A “Mr. Big” confession related to the 1975 murder of an Abbotsford girl was found inadmissible in court on the basis that the accused could have made up the story from media reports, two TV documentaries and police investigating the case.
B.C. Supreme Court Justice Austin Cullen made the ruling last August in a voir dire during the trial of Garry Handlen, 71, who had been charged with the killing of Kathryn-Mary Herbert, 11, and the 1978 murder of Monica Jack, 12, of Merritt.
But the ruling was not made public until this week, following the conclusion of Handlen’s jury trial for Jack’s murder. He was convicted and sentenced on Jan. 27 to life in prison with no chance of parole for 15 years.
At the conclusion of the case, the Crown announced that it would not be proceeding with the Herbert case at that time, saying that key pieces of evidence had been found inadmissible.
The Crown has not yet announced whether it will be challenging that decision.
Cullen’s written ruling released on Tuesday details the Mr. Big operation – including Handlen’s confessions – that led to the murder charges against him in 2014.
Handlen had long been a suspect in both killings, but police had been unable to definitely link him to the crimes.
The documents indicate that the undercover operation began in November 2013 in Minden, Ont. – where he was living at the time – and ran for about a year.
“The accused was drawn into a relationship with various undercover officers posing as members of a criminal organization offering him employment, the prospect of increasing remuneration and becoming part of, and adopting, the ethos of the organization,” the documents state.
Handlen’s confessions occurred on Nov. 14, 2014, after he was informed that, following a “deep background check” on him, the “crime boss” (identified as “Agent A” in court documents) wanted to meet with him.
|Garry Handlen as he would have appeared around the time of the murders.|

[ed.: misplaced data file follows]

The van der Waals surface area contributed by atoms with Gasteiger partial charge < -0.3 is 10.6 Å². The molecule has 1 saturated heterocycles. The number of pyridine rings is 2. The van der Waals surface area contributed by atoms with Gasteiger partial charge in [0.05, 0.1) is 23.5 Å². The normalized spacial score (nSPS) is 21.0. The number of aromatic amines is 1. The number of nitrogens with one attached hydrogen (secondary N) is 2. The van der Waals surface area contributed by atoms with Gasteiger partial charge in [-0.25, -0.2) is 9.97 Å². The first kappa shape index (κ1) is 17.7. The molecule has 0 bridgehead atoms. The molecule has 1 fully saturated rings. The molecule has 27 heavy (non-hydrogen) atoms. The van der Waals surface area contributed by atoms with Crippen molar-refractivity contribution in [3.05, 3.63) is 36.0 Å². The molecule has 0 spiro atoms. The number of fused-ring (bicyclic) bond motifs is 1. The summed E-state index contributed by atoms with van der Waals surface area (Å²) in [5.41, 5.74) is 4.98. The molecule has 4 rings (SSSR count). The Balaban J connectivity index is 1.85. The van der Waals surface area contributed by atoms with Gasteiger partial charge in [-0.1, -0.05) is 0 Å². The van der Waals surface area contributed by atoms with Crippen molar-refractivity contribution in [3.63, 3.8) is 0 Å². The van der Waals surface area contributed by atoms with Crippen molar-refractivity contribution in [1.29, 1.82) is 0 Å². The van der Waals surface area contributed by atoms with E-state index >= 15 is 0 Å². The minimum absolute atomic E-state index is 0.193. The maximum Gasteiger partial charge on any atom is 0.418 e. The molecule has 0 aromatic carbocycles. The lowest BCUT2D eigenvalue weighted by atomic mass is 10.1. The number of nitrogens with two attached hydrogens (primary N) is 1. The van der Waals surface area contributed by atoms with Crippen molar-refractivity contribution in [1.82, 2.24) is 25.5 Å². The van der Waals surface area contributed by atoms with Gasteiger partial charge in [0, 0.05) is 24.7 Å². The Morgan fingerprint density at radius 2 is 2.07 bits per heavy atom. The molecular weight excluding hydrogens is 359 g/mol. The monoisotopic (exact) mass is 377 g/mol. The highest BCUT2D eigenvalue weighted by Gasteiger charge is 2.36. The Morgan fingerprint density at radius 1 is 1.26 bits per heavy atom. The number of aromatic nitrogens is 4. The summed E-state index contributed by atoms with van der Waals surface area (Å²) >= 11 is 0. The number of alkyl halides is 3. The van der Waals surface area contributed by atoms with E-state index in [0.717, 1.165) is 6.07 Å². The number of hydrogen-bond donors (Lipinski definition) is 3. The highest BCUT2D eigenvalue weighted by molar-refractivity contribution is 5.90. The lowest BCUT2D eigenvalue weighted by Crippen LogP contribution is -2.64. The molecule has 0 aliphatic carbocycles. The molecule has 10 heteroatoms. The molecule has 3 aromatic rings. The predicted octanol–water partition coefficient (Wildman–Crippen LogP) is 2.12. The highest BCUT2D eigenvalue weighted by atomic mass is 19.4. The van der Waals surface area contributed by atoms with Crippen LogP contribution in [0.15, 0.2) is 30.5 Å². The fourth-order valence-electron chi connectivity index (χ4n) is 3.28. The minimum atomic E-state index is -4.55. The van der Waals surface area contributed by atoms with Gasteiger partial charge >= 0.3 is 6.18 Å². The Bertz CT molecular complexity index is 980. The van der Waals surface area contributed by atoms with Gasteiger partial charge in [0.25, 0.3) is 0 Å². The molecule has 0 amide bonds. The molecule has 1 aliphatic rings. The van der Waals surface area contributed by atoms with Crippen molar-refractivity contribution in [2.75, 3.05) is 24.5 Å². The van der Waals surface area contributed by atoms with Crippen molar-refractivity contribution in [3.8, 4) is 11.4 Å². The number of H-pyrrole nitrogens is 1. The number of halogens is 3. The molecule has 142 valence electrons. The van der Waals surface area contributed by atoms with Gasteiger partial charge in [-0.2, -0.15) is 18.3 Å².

During that meeting, Agent A first referred to something that had happened near Merritt and asked Handlen about him being on the police’s radar for a murder.
Handlen initially said he knew nothing about that, but Agent A informed him that a DNA sample that police had obtained from the remains in 1995 was a match with Handlen’s.
He then confessed to Jack’s killing, saying he had seen a girl, age 11 or 12, riding her bike along the highway in the Merritt area. He said he grabbed her, put her in his camper, raped and strangled her, and then threw her body behind a log and her bike into a lake.
(Jack’s remains were found in 1995 on Swakum Mountain in Merritt.)
The court documents indicate that Herbert’s killing was also brought up at Handlen’s meeting with Agent A on Nov. 14, 2014, although he initially denied having anything to do with it.
But Handlen then admitted to the killing, saying he had picked up Herbert on a road in Abbotsford, sexually assaulted her, strangled her, unintentionally backed over her body with his car, put her in some blackberry bushes and covered her with plywood on a First Nations burial ground.
He later told undercover officers that he had hit her over the head possibly with a tire iron, had run his vehicle back and forth over her body, and had taken her shoes and thrown them over a floating bridge in Mission.
The court documents state that Handlen was able to take the officers to within about 200 metres of where Herbert’s body had been found on Nov. 17, 1975 near Harris Road in an undeveloped area of the Matsqui First Nations.
But Cullen said in his ruling that several of the details that Handlen shared with the undercover officers did not match with the evidence. For example, a coroner testified that there was no evidence that Herbert had been run over with a vehicle or that she had been sexually assaulted and strangled.
Cullen referred to admissions by Handlen that, before the Mr. Big operation, he had viewed two documentaries on Herbert’s murder – A Garden of Tears and A Mother’s Resolve – both of which provided the same details that he had shared with undercover officers.
Few details on the Jack homicide were contained in those programs, Cullen said.
He also said Handlen could have gleaned details about the Herbert murder through numerous newspaper and online articles that he said he had read, as well as from details shared with him by officers who had questioned him.
Cullen said Handlen could have known where her body had been found because it was identified in the documentaries, and his dad pointed out the area one day when they were driving by.
Conversely, Handlen knew details about the Jack case that had not been publicly shared, Cullen said.
“The evidence suggests that the accused was prone to strong embellishments … I accordingly decline to admit the evidence of the accused’s confession to the Herbert homicide,” Cullen wrote.
READ THE ENTIRE JUDGMENT HERE